It may be Greek Week, but Tuesday’s events had more of a Roman feel as members of Pittsburg State University’s fraternities and sororities participated in the Red Bull Chariot Races, along with the Greek Games.
“For Greek Week, it’s really a chance to showcase the different values of Greek life,” said Meagan Smejdir, program coordinator for campus activities.
She said the week’s events included an awards ceremony Monday, Greek Games Tuesday, a fundraiser Wednesday and the Airband and Greek God and Goddess competitions on Friday.
Smejdir said the five main values held by all of the Greek chapters at PSU include brotherhood/sisterhood, scholarship, philanthropy and community service, leadership development and member development.
The activities throughout the week help reinforce these values.
During the games, chapter members showed their brotherhood and sisterhood and cheered each other on as they tossed water balloons, participated in potato sack relays and ended with a tug-of-war competition.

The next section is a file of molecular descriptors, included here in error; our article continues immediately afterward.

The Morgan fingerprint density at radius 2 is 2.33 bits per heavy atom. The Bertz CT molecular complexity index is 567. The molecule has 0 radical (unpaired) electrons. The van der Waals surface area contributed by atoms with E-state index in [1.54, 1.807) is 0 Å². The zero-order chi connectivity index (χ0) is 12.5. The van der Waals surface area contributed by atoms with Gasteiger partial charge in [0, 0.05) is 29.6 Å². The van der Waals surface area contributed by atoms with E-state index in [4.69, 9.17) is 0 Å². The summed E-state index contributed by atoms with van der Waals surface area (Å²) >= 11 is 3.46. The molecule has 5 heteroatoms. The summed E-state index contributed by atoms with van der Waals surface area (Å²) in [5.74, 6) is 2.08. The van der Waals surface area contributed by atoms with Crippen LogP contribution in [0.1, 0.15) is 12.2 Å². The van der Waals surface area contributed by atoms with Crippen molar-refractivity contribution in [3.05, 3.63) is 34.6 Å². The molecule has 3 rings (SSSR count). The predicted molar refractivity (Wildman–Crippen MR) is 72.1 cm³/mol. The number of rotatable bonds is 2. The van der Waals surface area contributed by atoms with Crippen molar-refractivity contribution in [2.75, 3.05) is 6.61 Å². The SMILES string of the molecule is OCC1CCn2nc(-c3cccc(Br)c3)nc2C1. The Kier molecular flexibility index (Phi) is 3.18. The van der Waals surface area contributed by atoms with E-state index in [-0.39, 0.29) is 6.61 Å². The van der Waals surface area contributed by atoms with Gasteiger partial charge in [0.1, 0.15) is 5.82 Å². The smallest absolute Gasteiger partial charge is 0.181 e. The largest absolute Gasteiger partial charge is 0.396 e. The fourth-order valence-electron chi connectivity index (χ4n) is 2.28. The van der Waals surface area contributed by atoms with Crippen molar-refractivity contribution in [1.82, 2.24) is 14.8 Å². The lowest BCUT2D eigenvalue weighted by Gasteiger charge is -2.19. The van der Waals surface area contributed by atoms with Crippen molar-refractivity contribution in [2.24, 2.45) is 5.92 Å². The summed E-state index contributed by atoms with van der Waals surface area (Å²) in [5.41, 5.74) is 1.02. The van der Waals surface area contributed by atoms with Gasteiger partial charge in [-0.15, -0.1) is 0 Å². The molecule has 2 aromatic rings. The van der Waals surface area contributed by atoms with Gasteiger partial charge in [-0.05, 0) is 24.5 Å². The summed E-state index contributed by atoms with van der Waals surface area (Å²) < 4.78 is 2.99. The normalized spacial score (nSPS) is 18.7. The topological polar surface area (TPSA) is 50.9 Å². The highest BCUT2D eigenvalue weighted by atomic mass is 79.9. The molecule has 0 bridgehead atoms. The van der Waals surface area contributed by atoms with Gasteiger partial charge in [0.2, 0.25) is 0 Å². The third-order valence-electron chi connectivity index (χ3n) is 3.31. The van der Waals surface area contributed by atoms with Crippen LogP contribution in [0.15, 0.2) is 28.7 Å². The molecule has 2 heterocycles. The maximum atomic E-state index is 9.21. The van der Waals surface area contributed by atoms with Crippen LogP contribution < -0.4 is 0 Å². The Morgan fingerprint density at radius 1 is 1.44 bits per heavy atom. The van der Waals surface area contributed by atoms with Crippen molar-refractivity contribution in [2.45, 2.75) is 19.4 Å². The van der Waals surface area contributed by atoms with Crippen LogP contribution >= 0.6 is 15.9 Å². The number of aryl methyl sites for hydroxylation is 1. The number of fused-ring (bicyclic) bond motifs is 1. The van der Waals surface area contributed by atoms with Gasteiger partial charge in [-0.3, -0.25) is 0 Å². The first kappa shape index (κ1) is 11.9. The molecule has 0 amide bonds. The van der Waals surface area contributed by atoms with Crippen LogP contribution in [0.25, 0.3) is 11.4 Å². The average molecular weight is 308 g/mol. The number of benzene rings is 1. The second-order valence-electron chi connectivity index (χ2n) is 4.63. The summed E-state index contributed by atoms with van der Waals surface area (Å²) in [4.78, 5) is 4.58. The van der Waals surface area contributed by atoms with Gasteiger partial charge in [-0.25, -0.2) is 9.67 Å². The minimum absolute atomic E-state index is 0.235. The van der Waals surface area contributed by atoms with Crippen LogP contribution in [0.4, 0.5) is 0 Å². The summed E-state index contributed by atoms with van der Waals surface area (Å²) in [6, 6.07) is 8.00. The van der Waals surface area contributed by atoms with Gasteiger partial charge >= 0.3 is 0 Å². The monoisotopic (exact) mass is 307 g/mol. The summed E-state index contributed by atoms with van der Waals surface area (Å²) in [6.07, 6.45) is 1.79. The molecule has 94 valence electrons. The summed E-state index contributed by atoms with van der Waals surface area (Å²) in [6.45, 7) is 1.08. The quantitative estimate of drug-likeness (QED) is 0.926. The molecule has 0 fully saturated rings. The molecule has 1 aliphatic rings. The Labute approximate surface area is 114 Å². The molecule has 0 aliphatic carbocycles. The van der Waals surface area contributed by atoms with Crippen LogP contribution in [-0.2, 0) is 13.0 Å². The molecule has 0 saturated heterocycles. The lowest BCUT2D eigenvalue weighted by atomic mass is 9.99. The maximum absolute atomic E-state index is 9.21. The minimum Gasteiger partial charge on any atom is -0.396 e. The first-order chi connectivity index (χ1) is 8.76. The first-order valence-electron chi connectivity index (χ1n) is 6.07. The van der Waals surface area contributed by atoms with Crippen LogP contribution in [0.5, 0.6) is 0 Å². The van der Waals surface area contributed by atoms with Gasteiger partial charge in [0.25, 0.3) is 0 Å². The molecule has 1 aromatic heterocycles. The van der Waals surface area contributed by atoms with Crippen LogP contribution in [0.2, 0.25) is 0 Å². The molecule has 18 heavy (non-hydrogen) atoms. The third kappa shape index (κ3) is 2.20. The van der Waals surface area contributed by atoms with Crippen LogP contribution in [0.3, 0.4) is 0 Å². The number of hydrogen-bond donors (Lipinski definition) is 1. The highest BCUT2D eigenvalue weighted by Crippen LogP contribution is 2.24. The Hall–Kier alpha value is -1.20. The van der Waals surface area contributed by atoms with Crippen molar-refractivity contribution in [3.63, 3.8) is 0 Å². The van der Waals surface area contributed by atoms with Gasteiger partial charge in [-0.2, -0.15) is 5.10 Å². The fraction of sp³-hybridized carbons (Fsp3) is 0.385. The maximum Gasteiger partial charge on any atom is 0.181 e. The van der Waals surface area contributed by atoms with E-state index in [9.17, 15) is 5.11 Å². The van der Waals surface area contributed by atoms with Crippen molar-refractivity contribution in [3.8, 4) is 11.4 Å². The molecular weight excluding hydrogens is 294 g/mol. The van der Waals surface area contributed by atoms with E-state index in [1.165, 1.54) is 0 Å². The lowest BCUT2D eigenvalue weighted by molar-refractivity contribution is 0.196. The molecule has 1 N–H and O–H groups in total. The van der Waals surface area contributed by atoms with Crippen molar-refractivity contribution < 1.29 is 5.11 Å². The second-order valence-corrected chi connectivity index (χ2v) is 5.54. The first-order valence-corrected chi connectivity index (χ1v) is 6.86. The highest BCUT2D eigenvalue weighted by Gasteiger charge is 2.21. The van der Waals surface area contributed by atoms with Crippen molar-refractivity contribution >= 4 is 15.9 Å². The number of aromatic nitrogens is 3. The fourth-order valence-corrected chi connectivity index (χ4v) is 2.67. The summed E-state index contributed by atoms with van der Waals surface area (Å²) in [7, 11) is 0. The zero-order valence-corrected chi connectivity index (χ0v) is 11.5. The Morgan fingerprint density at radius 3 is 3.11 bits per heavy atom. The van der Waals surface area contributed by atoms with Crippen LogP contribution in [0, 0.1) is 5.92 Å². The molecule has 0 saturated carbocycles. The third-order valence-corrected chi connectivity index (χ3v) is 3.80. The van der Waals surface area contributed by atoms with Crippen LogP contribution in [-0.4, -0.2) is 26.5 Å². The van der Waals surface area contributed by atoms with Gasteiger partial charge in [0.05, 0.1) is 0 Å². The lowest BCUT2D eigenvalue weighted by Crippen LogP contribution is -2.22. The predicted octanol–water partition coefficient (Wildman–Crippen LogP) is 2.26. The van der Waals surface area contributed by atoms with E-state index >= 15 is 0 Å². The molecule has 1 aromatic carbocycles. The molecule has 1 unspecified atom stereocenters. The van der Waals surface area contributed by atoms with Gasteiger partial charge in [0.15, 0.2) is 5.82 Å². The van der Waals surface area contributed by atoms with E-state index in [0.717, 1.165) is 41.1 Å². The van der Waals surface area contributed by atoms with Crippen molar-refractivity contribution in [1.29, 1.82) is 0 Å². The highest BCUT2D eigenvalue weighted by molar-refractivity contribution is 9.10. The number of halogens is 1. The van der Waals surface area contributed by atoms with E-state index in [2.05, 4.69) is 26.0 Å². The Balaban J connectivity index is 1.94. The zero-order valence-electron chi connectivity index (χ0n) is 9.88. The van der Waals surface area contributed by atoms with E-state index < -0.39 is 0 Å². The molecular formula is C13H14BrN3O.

They the moved to the parking lot across the street for the all-new chariot race.
Smejdir said Pitt State applied for the opportunity to participate and, after a site visit, was approved.
Members of each Greek house constructed a chariot for the race, and came up with all sorts of ways to do so.
Each chariot was required to include wheels and a strut, and teams consisted of three students. Chariot bases included wooden frames, wheelbarrows and lawn mower frames, and decorative touches ranged from chapter colors to full-on themes.
Jeremy Donahue, a member of Phi Sigma Kappa, said he was the plastics engineer for his house’s chariot and used a sandwich panel that offered safety and created a lightweight carriage.
He said materials for the project were generously donated by the plastics department. However, driver Chris Griffetts and runners Jon Epps and Justin Stone added costuming and raced looking like they had stepped out of Bedrock.
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The chariot created and raced by Sigma Sigma Sigma members Kelsey Herken, Jessica Jones and Emily Journot was designed to look like a boat, one of the sorority’s symbols, which represents being faithful until death.
“We just wanted to represent our chapter,” Herken said.